The June 30 auction Iraq held in Baghdad for development rights to oil and gas fields has been portrayed as a dud. The Iraqis, after all, managed to award only one of the eight fields up for bid.
But that lone field, Rumaila, is a monster, already producing 960,000 barrels a day. It's the fourth-largest in the world, according to BP (BP) Chief Executive Officer Tony Hayward, boasting 65 billion untapped barrels. And BP, partnered with China's CNPC for the winning bid, hopes to triple Rumaila's production in six years.
While that's no sure thing, such a boost to output would vault the country out of oil's minor leagues and begin to tap its vast potential. Iraq's long-term target is 6 million barrels per day, which would put it second only to Saudi Arabia in OPEC.
Iraq is widely believed to be the one country that could rival its Saudi neighbor. Alex Munton, an analyst at consultancy Wood Mackenzie, in Edinburgh, thinks that as much as 300 billion barrels of oil could be found in Iraq. "Given the lack of exploration ... I think that is a plausible figure in terms of the upper limits that Iraq might ultimately have," he says. Iraq's proven reserves now stand at 115 billion barrels, compared with 264 billion for the Saudis.
A more prolific Iraq, although years off, may rewrite the global oil equation. It could open the door to the Gulf region for Big Oil, now mostly shut out of Saudi Arabia, Iran, and Kuwait. If Iraq does more deals—and does them well—it could soften attitudes to foreign investment across OPEC. And the oil-supply shortage, predicted by many analysts to arrive in the next 20 years, would shrink.
Of course, massive obstacles stand in the way of Iraq realizing its oil potential. Its record since Saddam Hussein's ouster in 2003 is understandably less than stellar. Current production of 2.4 million barrels per day is a slight decline over this period, and the government has been unable to consummate the agreements with international interests it needs to turn its oil industry around.
The recent auction did little to silence skeptics. Wary of being seen as overeager or corrupt, Oil Minister Hussein Al-Shahristani was determined to be hard-nosed and transparent. He succeeded, but left unanswered the question of how Iraq is going to obtain investment and technology. "We set tough contractual terms with foreign oil firms, but all that is to make it clear to all Iraqis we are keen to safeguard Iraqi oil revenues," Al-Shahristani told reporters after the bidding.
Those tough terms explain why seven fields failed to find takers at auction. The Iraqis set fee-per-barrel maximums that were so low oil companies didn't think they could make acceptable returns. Al-Shahristani was unwilling to compromise, and the companies, except for the BP consortium, passed.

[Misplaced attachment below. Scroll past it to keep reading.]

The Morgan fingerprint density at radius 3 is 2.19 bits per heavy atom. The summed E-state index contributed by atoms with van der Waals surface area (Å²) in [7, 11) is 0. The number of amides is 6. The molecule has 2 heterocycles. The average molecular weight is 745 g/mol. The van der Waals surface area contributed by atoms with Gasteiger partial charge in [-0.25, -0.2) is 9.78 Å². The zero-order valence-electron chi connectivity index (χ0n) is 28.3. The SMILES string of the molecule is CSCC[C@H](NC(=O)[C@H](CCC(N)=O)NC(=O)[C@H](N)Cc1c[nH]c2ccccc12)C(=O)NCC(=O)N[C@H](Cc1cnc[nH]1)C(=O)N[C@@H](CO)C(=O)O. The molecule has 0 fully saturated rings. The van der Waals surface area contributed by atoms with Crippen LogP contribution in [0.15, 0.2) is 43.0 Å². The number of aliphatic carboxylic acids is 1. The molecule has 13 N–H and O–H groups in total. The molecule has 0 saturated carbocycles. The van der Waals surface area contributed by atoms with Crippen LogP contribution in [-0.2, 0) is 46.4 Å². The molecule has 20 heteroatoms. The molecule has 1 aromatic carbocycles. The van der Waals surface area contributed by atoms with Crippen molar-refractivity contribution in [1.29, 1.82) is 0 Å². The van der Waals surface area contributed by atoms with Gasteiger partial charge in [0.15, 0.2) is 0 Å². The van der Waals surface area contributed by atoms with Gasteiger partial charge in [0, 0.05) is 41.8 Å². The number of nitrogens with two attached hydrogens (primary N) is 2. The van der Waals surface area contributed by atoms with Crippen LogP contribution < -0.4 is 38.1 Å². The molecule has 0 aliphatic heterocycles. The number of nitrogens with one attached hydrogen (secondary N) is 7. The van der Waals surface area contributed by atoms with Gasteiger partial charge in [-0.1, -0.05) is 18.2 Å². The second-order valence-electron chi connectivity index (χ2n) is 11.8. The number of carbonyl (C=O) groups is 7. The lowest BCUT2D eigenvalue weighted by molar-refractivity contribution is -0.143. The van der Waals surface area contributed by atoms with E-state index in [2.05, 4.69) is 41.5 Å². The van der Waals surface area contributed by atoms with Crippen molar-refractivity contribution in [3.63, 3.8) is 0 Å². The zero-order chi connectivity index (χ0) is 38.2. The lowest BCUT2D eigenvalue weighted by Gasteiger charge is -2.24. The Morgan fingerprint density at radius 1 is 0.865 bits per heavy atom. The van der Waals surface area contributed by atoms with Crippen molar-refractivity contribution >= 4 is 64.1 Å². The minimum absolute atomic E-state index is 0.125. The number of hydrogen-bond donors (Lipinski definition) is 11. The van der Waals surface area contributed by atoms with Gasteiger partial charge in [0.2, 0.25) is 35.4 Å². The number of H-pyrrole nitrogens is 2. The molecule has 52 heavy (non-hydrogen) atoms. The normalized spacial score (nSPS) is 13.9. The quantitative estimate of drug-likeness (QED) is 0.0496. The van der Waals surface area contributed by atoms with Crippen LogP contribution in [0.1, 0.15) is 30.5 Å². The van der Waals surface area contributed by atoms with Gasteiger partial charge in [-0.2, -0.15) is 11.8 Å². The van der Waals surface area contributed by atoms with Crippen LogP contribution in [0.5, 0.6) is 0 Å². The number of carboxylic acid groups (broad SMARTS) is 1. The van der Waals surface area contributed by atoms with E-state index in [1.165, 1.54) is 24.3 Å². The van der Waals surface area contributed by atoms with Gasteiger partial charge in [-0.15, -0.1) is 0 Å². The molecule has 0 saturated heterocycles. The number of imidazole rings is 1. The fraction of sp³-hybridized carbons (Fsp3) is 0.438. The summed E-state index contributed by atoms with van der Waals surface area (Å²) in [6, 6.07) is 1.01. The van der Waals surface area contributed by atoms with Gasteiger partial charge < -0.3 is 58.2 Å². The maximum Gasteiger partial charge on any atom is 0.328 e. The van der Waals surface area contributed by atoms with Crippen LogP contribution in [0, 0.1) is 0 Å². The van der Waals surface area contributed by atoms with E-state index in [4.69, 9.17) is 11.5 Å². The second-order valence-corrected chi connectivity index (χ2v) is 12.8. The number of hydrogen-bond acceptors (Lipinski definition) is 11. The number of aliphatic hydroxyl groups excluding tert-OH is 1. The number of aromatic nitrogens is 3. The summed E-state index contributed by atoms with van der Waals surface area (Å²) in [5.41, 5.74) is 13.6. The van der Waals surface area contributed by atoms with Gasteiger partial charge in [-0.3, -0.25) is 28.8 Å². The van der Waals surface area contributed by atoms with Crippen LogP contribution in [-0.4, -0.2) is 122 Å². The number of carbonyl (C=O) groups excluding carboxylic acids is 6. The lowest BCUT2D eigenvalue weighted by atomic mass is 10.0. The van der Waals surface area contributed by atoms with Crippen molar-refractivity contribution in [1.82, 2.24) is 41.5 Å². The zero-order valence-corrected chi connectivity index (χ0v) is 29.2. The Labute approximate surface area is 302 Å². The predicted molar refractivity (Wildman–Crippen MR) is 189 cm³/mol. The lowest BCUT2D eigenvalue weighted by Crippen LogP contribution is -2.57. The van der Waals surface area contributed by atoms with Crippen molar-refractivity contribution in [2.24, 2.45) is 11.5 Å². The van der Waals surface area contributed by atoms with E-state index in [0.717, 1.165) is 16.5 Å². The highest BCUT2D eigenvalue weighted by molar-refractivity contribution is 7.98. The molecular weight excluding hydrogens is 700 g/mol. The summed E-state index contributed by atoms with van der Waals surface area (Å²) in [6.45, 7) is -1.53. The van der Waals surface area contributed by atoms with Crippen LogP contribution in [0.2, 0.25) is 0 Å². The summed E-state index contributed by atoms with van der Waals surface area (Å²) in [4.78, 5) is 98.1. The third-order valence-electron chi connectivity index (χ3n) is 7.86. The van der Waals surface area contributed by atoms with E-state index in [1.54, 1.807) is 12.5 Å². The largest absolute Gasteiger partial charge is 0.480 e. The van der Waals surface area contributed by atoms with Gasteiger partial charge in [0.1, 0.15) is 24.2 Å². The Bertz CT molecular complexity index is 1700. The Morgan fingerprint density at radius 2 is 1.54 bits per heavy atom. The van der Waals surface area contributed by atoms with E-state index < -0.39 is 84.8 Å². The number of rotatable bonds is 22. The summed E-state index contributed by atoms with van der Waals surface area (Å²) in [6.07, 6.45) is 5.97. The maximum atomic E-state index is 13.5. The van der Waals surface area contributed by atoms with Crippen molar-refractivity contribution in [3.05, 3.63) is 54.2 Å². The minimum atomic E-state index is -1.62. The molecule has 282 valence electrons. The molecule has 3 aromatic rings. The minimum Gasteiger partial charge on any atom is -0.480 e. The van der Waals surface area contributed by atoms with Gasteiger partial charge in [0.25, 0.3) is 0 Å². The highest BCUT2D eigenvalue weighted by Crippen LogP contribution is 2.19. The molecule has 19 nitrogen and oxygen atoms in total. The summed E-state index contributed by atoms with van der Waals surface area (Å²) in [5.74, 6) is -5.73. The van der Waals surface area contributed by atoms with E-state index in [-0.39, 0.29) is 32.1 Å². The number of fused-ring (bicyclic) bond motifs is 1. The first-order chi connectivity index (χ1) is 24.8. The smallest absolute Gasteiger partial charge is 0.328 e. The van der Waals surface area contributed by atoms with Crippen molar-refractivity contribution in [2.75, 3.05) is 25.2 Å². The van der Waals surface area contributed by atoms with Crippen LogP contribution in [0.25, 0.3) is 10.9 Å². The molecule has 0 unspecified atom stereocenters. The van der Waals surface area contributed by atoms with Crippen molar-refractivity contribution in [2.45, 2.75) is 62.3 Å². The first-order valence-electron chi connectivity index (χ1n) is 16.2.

At the Baghdad auction, Rumaila came up for bid first, and BP quickly found itself on the spot. The Iraqis made clear they wouldn't pay more than $2 per barrel for any increase in production that BP achieved. BP had bid $3.99. Such haggling "normally would have taken place in a closed room," BP CEO Hayward said at a press conference on July 28. Then BP executives realized they were the only ones who had struck a deal (which has yet to be finalized).
After a weekend spent checking its arithmetic, BP appeared satisfied. It gives the company "a presence in the Middle East working on the biggest Iraqi field," Andy Inglis, BP's exploration and production chief, said in an interview. And executives hope Rumaila will give it a first-mover advantage that will lead to a larger role in Iraq.
The company's experts also think they know Rumaila well. BP developed the field in the 1950s and has worked on it with the Iraqis for the past five years. Its partnership with CNPC will provide Chinese-made drilling rigs and equipment at rock-bottom prices. An Iraqi state company will have a 25% stake, while BP and CNPC will share the rest, 75% and 25%, respectively.
MODEST REWARDSBut there are huge risks that come with working in Iraq, including security and political hazards. Many Iraqis, among them oil workers and some officials, don't want foreign oil companies working in their fields. BP and CNPC will have to smooth ruffled feathers to succeed. With a general election coming in January, Iraq's oil program could face more delays and uncertainty.
In light of these risks, the financial rewards for BP and CNPC will not be that great. BP's deal is a service contract, and the $2 it gets for every extra barrel it can extract above current levels can't be called generous. A consortium of ExxonMobil (XOM) and Malaysia's Petronas offered the Iraqis a higher target—3.1 million barrels per day vs. BP's 2.85 billion barrels—but walked away from Iraq's tight terms.
In an indication of how stiff the terms are, Wood Mackenzie estimates that the BP consortium's fees will amount to just 1% of the estimated $1.2 trillion in total revenues from the project. Wood Mackenzie figures the value of the deal to the consortium will be $3 billion: "This is quite modest for a field which should produce 16 billion barrels at least." But BP points out that what it agreed to in the Rumaila deal is not so different from what's on offer elsewhere in the Middle East. For instance, in Abu Dhabi, BP is paid $1 per barrel.
Another auction in Baghdad, set for December, will place fields with reserves estimated at 35 billion barrels on the block. Iraqis have serious thinking to do if they want to move their oil and gas program forward. But Al-Shahristani has one huge factor in his favor: International oil companies, which salivate over fields a fraction of the size Iraq is offering, will remain keenly interested.